Also perhaps your standard for themes is really low. To me a theme must be fairly lengthy, at least a few bars, or otherwise it is just a short motif. And I didn't hear many motifs in this score either.

And I listened to this score on my home stereo system on my new speakers. It was a relatively quiet environment. I blame the mix or the composer for the problems more than anything.

 
 Posted:   Mar 27, 2014 - 7:54 PM   
 By:   Khan   (Member)

I streamed this on Spotify today and came away very impressed. Will be listening to it again soon!

 
 Posted:   Mar 28, 2014 - 4:01 PM   
 By:   nuts_score   (Member)


Also perhaps your standard for themes is really low.


I don't intend to sound like an ass, SiriusJr, but this statement is pretty hollow don't you think? It just doesn't seem right to make a statement like that towards a fellow aficionado. I don't want to look at things as "standards," and if something speaks to me and it engages me as a listener, that's what counts -- not its inclusion of themes, or no themes, or arpeggios, adagios, etc.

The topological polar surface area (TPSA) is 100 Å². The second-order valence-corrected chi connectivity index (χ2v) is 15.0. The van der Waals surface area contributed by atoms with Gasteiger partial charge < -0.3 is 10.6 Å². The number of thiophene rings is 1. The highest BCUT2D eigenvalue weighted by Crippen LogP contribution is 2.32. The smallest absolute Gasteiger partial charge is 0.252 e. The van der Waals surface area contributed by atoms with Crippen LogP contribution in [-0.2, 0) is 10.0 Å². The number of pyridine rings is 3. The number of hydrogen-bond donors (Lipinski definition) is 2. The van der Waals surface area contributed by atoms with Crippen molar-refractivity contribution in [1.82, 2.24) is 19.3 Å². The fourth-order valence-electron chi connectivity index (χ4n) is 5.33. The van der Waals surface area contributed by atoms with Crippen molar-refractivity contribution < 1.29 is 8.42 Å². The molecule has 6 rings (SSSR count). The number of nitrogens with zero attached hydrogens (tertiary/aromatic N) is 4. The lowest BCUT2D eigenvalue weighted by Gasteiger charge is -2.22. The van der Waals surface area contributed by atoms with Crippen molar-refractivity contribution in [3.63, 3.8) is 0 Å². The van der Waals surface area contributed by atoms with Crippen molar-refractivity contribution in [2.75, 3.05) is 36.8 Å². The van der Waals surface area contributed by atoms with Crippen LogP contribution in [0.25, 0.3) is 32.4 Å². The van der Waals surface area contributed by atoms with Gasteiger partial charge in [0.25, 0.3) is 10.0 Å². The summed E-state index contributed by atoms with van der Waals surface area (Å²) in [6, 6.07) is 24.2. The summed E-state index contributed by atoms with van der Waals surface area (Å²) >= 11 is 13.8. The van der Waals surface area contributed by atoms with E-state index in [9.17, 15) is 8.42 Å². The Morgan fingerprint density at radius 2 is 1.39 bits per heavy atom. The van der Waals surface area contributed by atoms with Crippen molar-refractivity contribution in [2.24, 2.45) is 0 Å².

Posted:   Mar 28, 2014 - 4:32 PM   
 By:   Sirusjr   (Member)


Also perhaps your standard for themes is really low.


I don't intend to sound like an ass, SiriusJr, but this statement is pretty hollow don't you think? It just doesn't seem right to make a statement like that towards a fellow aficionado. I don't want to look at things as "standards," and if something speaks to me and it engages me as a listener, that's what counts -- not its inclusion of themes, or no themes, or arpeggios, adagios, etc.


What I meant was mostly we must mean totally different things by the word theme because that would explain why you hear themes in this score and I don't. Meanings are important or we can't have a clear discussion about anything. I've dismissed a number of scores as theme-less and boring only to see a few people on the discussion thread call me crazy for not hearing themes. Either we have different definitions for themes or I am missing something.